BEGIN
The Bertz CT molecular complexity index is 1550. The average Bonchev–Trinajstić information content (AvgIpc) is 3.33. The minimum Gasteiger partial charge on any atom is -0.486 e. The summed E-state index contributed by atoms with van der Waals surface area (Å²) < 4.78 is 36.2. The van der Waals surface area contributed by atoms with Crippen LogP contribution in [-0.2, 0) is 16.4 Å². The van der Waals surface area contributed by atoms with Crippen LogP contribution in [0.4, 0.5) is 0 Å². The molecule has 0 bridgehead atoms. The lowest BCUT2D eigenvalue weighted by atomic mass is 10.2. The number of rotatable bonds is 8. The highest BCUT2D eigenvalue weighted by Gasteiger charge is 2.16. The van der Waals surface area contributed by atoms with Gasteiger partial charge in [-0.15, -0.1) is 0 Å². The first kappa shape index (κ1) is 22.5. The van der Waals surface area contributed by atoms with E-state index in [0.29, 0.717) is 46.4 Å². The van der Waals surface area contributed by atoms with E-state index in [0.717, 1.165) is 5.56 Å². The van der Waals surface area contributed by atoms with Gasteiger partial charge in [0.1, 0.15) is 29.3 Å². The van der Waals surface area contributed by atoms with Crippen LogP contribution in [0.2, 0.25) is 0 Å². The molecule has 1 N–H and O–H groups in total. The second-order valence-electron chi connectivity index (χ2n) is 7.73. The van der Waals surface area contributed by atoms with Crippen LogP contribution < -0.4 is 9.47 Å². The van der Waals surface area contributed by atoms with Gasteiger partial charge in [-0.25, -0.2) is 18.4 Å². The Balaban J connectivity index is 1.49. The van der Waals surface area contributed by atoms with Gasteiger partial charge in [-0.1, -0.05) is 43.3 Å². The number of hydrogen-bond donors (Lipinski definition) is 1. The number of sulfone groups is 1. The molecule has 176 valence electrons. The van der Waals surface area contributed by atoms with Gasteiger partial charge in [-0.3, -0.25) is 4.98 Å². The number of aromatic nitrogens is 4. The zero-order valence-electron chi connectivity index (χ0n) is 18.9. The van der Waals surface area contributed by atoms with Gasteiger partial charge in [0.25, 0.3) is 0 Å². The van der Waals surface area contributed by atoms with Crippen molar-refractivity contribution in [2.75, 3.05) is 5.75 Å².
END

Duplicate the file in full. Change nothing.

The Bertz CT molecular complexity index is 1550. The average Bonchev–Trinajstić information content (AvgIpc) is 3.33. The minimum Gasteiger partial charge on any atom is -0.486 e. The summed E-state index contributed by atoms with van der Waals surface area (Å²) < 4.78 is 36.2. The van der Waals surface area contributed by atoms with Crippen LogP contribution in [-0.2, 0) is 16.4 Å². The van der Waals surface area contributed by atoms with Crippen LogP contribution in [0.4, 0.5) is 0 Å². The molecule has 0 bridgehead atoms. The lowest BCUT2D eigenvalue weighted by atomic mass is 10.2. The number of rotatable bonds is 8. The highest BCUT2D eigenvalue weighted by Gasteiger charge is 2.16. The van der Waals surface area contributed by atoms with Gasteiger partial charge in [-0.15, -0.1) is 0 Å². The first kappa shape index (κ1) is 22.5. The van der Waals surface area contributed by atoms with E-state index in [0.29, 0.717) is 46.4 Å². The van der Waals surface area contributed by atoms with E-state index in [0.717, 1.165) is 5.56 Å². The van der Waals surface area contributed by atoms with Gasteiger partial charge in [0.1, 0.15) is 29.3 Å². The van der Waals surface area contributed by atoms with Crippen LogP contribution in [0.2, 0.25) is 0 Å². The molecule has 1 N–H and O–H groups in total. The second-order valence-electron chi connectivity index (χ2n) is 7.73. The van der Waals surface area contributed by atoms with Crippen LogP contribution < -0.4 is 9.47 Å². The van der Waals surface area contributed by atoms with Gasteiger partial charge in [-0.25, -0.2) is 18.4 Å². The Balaban J connectivity index is 1.49. The van der Waals surface area contributed by atoms with Gasteiger partial charge in [-0.1, -0.05) is 43.3 Å². The number of hydrogen-bond donors (Lipinski definition) is 1. The number of sulfone groups is 1. The molecule has 176 valence electrons. The van der Waals surface area contributed by atoms with Gasteiger partial charge in [-0.3, -0.25) is 4.98 Å². The number of aromatic nitrogens is 4. The zero-order valence-electron chi connectivity index (χ0n) is 18.9. The van der Waals surface area contributed by atoms with Gasteiger partial charge in [0.25, 0.3) is 0 Å². The van der Waals surface area contributed by atoms with Crippen molar-refractivity contribution in [2.75, 3.05) is 5.75 Å².